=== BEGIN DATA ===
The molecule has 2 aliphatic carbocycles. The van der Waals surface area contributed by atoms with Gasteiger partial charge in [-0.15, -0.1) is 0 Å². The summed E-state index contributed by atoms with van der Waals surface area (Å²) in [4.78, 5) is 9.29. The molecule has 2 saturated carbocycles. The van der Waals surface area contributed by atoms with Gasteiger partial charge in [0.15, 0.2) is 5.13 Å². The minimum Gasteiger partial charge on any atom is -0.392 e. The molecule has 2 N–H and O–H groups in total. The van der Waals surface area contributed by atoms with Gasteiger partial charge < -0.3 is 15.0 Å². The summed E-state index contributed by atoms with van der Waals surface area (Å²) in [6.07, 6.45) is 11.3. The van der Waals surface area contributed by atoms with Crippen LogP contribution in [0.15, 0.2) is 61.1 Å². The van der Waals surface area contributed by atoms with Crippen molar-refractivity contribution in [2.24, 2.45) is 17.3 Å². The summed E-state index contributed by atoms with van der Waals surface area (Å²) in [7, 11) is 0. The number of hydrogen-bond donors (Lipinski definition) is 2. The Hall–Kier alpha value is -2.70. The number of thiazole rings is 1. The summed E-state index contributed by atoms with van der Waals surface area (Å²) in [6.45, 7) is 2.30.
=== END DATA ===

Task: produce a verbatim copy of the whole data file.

The molecule has 2 aliphatic carbocycles. The van der Waals surface area contributed by atoms with Gasteiger partial charge in [-0.15, -0.1) is 0 Å². The summed E-state index contributed by atoms with van der Waals surface area (Å²) in [4.78, 5) is 9.29. The molecule has 2 saturated carbocycles. The van der Waals surface area contributed by atoms with Gasteiger partial charge in [0.15, 0.2) is 5.13 Å². The minimum Gasteiger partial charge on any atom is -0.392 e. The molecule has 2 N–H and O–H groups in total. The van der Waals surface area contributed by atoms with Gasteiger partial charge < -0.3 is 15.0 Å². The summed E-state index contributed by atoms with van der Waals surface area (Å²) in [6.07, 6.45) is 11.3. The van der Waals surface area contributed by atoms with Crippen LogP contribution in [0.15, 0.2) is 61.1 Å². The van der Waals surface area contributed by atoms with Crippen molar-refractivity contribution in [2.24, 2.45) is 17.3 Å². The summed E-state index contributed by atoms with van der Waals surface area (Å²) in [7, 11) is 0. The number of hydrogen-bond donors (Lipinski definition) is 2. The Hall–Kier alpha value is -2.70. The number of thiazole rings is 1. The summed E-state index contributed by atoms with van der Waals surface area (Å²) in [6.45, 7) is 2.30.